More than 60 Jewish children who were rescued from Arab villages attended special camps run by Yad L'Achim this summer in a large, picturesque facility in the northern part of the country.
The camp grounds included lush, green areas, swimming pools, playgrounds, trampolines and barbecue pits for two separate camps, one for the boys and one for the girls.
The camp experience is critical in the development of these children, sons and daughters of Jewish women and Arab men, in making them feel part of the Jewish people. It provides them with a feeling of family and belonging that is so missing in their lives.
One of the campers, 16-year-old Yosef, was rescued from Ramallah just two and a half weeks ago, as Yusuf, together with his mother and sister. At camp, he was given the opportunity to put on tefillin for the first time, as staffers and campers joined him in celebrating a heart-warming bar mitzvah.
Yad L'Achim notes with pride that nine of the campers were rescued in the past decade from Gaza and are today learning in Torah schools.
During their days in camp, the children enjoyed hikes along the rivers of the north, bicycle rides and visits to parks and petting zoos. One evening, when the boys were participating in a workshop on musical instruments, the girls were given a chance to take challah in a program led by the singer Tzipora Ivgi. The event became a bas mitzvah celebration for three girls who recently turned 12, as they accepted upon themselves ol malchus Shamayim.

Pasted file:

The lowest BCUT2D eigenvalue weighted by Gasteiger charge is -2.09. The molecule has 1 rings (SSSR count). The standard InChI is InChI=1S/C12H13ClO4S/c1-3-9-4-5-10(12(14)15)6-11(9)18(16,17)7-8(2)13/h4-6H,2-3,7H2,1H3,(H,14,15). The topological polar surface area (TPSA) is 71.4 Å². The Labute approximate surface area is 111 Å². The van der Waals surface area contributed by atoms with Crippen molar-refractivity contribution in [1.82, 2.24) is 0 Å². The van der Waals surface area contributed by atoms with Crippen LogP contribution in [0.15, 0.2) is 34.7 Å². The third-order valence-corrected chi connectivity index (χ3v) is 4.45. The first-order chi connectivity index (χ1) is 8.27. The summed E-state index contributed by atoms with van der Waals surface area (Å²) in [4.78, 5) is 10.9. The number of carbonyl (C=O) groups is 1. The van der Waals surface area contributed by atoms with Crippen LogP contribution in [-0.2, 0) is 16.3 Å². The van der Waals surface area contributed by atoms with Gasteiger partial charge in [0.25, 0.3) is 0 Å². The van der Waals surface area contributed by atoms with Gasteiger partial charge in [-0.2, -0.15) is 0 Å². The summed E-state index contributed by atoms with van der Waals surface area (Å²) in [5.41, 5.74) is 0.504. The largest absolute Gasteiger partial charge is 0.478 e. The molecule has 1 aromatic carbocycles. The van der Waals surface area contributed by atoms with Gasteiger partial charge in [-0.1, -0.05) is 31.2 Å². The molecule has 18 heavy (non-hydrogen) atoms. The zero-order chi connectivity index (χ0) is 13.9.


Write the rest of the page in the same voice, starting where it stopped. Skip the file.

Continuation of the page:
Rabbi Victor Atiya gave the children a special workshop that included magic, telepathy and personal stories.
At the end of the camp session, during which they bonded with Yad L'Achim staffers and with Judaism, the children had a hard time saying goodbye. One by one, they approached their counselors and with voices choked with emotion expressed gratitude for days they would never forget, days that charged their batteries for the entire year.
Rabbi Moshe Cohen, who labored tirelessly to organize the camp, said: "Despite the doubts and natural concerns that a lot of the children felt at first, they all left with big smiles on their faces, thanks to the efforts of our staff. The children know that they have a warm, supportive, loving family. They know that they are part of the Yad L'Achim family that will always be there for them."
Mrs. Suri Kosteliz, from Yad L'Achim's counter-assimilation department, said: "Besides the strength that these camps gave the children, they also gave strength and breathing space to their heroic mothers, as they cope with their not-so-simple day-to-day existence."